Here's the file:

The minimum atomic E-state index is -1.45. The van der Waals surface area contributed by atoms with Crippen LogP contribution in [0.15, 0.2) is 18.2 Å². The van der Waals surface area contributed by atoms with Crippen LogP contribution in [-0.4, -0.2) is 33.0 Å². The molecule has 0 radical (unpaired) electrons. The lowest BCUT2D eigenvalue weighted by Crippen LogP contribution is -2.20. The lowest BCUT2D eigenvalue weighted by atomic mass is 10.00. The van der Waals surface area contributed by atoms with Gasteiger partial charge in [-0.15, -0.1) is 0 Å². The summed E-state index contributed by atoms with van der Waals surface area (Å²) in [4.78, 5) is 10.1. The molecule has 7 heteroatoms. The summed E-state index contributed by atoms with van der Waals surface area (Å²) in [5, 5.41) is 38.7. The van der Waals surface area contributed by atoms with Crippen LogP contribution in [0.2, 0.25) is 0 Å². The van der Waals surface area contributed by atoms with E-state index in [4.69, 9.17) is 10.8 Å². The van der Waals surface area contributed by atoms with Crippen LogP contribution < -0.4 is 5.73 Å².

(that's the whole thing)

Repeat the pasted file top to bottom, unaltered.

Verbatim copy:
The minimum atomic E-state index is -1.45. The van der Waals surface area contributed by atoms with Crippen LogP contribution in [0.15, 0.2) is 18.2 Å². The van der Waals surface area contributed by atoms with Crippen LogP contribution in [-0.4, -0.2) is 33.0 Å². The molecule has 0 radical (unpaired) electrons. The lowest BCUT2D eigenvalue weighted by Crippen LogP contribution is -2.20. The lowest BCUT2D eigenvalue weighted by atomic mass is 10.00. The van der Waals surface area contributed by atoms with Gasteiger partial charge in [-0.15, -0.1) is 0 Å². The summed E-state index contributed by atoms with van der Waals surface area (Å²) in [4.78, 5) is 10.1. The molecule has 7 heteroatoms. The summed E-state index contributed by atoms with van der Waals surface area (Å²) in [5, 5.41) is 38.7. The van der Waals surface area contributed by atoms with Crippen LogP contribution in [0.2, 0.25) is 0 Å². The van der Waals surface area contributed by atoms with E-state index in [4.69, 9.17) is 10.8 Å². The van der Waals surface area contributed by atoms with Crippen LogP contribution < -0.4 is 5.73 Å².